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Reduced fuel use by US drivers a persistent trend

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Posted April 3, 2014
Here to stay: Less fuel use by U.S. drivers
Despite U.S. population growth, fuel consumption by American drivers of light-duty vehicles is now lower than it was 15 years ago, says a University of Michigan researcher.

In a follow-up to a series of reports released last year, Michael Sivak of the U-M Transportation Research Institute examined recent trends in fuel consumption by cars, pickup trucks, SUVs and vans in the U.S. fleet from 1984 to 2012.

His findings show that 123.6 billion gallons of gasoline were consumed in 2012—down 11 percent from a peak of 138.8 billion gallons in 2004 and less than the 125.9 billion gallons used in 1999.

“The decline of 11 percent since 2004 reflects the decline in distance driven and the improvement in vehicle fuel economy,” said Sivak, a research professor at UMTRI and director of the Sustainable Worldwide Transportation research consortium.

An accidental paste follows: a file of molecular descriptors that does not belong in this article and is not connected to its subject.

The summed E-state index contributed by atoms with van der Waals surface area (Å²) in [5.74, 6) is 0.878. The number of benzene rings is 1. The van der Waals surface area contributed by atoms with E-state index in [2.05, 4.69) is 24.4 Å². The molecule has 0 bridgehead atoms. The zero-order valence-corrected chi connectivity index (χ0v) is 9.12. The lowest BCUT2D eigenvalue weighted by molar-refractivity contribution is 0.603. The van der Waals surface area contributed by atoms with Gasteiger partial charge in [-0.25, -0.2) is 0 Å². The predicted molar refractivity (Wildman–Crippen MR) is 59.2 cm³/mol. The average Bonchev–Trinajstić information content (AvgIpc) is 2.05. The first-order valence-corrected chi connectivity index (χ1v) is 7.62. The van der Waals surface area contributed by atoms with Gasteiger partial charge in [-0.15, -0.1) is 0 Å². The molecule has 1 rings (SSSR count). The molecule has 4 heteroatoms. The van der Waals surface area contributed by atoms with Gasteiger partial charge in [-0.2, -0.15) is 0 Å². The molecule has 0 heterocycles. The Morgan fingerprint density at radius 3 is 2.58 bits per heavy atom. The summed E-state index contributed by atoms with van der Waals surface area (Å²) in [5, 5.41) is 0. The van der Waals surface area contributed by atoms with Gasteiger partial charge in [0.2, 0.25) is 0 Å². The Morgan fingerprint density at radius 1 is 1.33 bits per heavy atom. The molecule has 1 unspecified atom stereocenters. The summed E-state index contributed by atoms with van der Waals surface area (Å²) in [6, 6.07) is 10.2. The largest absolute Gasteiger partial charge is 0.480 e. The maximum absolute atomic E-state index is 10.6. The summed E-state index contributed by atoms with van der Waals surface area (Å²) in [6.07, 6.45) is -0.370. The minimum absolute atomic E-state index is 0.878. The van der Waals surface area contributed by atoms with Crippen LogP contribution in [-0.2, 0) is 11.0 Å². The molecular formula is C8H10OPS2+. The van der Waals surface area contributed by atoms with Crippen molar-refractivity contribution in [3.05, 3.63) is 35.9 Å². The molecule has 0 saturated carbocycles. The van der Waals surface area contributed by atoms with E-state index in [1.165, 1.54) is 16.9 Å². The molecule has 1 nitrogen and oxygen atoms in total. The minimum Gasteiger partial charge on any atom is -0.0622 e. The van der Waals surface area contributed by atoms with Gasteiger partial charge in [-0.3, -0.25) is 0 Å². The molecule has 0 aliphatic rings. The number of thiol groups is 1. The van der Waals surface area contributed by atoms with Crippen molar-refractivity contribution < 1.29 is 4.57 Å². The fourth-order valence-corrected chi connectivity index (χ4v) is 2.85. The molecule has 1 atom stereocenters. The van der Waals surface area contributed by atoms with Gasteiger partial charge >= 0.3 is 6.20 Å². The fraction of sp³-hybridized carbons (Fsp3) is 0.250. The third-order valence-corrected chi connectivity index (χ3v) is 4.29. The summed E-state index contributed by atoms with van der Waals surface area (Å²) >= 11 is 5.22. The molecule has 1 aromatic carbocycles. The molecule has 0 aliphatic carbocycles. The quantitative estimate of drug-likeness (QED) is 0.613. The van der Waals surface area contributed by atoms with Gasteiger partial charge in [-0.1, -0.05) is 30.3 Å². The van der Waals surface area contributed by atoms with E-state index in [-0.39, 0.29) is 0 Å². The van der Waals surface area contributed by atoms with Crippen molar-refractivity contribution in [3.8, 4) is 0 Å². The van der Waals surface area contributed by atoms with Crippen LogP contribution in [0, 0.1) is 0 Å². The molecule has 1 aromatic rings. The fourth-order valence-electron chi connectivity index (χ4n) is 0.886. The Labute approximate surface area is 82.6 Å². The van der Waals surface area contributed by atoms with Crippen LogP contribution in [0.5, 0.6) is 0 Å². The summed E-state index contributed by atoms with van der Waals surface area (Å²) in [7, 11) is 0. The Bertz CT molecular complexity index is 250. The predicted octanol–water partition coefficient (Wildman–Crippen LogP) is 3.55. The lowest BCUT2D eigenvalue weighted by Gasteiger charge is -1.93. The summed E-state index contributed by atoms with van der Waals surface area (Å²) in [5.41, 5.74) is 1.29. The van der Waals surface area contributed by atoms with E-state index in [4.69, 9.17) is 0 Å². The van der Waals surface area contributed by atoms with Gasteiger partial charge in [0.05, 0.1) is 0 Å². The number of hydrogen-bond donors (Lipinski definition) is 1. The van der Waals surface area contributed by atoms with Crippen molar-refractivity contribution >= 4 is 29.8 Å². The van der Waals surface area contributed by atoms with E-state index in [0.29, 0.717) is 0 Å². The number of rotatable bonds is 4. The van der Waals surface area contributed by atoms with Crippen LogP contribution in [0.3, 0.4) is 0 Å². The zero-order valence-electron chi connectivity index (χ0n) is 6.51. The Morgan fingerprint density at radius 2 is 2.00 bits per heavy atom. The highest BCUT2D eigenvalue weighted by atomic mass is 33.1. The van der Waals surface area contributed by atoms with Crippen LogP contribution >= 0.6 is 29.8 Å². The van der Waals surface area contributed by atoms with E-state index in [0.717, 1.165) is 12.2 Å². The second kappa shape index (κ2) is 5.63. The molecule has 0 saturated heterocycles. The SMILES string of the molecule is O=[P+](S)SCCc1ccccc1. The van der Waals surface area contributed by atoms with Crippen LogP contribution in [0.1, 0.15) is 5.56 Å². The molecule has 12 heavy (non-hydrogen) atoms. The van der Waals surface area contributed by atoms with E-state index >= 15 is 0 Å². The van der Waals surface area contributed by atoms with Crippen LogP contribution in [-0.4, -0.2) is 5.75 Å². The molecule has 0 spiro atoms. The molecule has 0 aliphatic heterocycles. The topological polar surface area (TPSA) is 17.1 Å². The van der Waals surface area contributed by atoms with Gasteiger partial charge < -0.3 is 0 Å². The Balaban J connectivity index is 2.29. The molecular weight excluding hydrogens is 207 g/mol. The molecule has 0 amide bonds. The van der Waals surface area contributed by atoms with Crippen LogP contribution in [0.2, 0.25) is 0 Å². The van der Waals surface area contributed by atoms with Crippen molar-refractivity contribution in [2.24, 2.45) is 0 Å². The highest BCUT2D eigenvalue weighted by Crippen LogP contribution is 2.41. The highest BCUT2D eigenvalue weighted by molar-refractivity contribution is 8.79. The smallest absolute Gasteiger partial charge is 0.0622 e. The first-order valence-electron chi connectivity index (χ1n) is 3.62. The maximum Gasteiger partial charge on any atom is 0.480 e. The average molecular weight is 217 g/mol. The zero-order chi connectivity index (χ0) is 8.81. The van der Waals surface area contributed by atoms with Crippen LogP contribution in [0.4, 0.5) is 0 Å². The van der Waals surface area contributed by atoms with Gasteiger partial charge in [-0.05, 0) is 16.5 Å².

In addition to total fuel consumption, Sivak examined fuel-consumption rates per person, per licensed driver, per household and per registered vehicle. He found that all four rates were 13-to-18 percent lower in 2012 than in their peak years (2003 for registered vehicles, 2004 for the other three measures).

Annual fuel-consumption rates for 2012 were about 394 gallons per person, 584 gallons per licensed driver, 1,021 gallons per household and 529 gallons per registered vehicle.

Read more at: Phys.org

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